Several pipelines have recently been built in the Delaware and are set to be expanded to support the region’s growing activity, Darden said.
“Vaquero has a pipeline, Eagle Claw has a pipeline in the Delaware and Brazos Midstream just put in a pipeline system in the Delaware,” he said. “And those will be expanded to accommodate this new drilling.”
Exploration wells flaring on Apache’s Alpine High acreage within the Delaware Basin in Reeves County, north of Balmorhea, Texas. Darden, who captured the footage on Vermilion Cliffs’ neighboring acreage, said the company had been watching Apache's flares over time. “The flares to me look pretty substantial ... It’s very pleasant for us to find out that a big player is right next door having great results,” he told Hart Energy. (Video courtesy of Toby Darden, founding partner of Vermilion Cliffs)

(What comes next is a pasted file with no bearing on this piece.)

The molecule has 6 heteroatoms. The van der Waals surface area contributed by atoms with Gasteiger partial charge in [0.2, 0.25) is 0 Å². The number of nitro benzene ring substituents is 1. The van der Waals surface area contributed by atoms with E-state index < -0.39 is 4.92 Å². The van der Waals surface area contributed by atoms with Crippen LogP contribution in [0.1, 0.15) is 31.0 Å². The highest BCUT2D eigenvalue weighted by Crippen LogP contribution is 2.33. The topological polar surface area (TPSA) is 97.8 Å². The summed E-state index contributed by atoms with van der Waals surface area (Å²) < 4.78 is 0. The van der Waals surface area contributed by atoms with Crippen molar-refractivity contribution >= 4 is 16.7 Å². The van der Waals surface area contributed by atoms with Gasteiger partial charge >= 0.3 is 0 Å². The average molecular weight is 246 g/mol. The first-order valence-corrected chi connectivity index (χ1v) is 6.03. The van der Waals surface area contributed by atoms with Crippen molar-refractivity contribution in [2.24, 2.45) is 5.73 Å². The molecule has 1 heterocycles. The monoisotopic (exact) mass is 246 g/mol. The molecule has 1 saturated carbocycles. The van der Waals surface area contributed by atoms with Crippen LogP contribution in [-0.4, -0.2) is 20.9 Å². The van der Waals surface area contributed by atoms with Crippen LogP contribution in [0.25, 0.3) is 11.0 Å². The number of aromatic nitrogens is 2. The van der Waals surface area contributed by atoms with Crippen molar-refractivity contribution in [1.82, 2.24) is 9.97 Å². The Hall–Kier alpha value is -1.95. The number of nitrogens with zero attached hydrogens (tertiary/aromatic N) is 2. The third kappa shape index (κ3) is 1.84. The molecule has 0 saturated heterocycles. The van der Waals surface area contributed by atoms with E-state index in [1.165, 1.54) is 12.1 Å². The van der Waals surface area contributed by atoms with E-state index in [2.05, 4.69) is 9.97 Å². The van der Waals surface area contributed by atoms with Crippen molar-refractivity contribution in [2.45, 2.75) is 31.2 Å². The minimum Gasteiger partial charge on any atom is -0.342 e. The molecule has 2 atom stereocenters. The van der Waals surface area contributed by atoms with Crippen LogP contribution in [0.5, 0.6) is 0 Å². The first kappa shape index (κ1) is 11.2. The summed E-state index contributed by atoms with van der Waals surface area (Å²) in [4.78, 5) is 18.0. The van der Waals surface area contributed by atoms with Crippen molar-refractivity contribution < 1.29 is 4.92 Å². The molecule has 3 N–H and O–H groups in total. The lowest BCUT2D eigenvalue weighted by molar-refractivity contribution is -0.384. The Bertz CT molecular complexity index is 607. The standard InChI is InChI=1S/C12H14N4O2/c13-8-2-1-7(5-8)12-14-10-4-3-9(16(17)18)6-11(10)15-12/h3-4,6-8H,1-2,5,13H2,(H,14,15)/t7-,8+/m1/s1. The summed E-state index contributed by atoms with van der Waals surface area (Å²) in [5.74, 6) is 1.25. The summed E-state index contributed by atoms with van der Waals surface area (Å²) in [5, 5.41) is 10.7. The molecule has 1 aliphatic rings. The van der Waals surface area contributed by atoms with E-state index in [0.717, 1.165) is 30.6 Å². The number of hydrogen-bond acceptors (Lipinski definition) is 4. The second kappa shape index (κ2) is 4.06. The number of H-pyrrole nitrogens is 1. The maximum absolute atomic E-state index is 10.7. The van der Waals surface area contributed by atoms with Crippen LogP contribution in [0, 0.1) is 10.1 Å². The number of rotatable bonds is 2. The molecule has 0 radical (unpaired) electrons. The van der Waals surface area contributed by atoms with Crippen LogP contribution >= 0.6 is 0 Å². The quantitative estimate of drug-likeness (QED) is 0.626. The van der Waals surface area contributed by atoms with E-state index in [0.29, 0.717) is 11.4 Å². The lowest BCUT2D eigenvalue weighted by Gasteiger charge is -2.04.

After almost a century of production, the Permian Basin seems to have found another second wind.
“Shales in the Permian Basin are in many ways just getting warmed up. We’re going to see huge growth in that market,” Darden said.
And luckily for Darden, Vermilion Cliffs has found itself in the middle of another hot play.
Emily Moser can be reached at email@example.com.
Over 10,000 stages have been analyzed using the patented sealed wellbore pressure monitoring process, commercialized by Devon Energy’s exclusive partner Well Data Labs, in every major North and South American unconventional basin.
New high-definition NMR LWD technology helps improve well placement in complex clastic and carbonate reservoirs.
A new monitoring service locates microseismic and strain events in real time.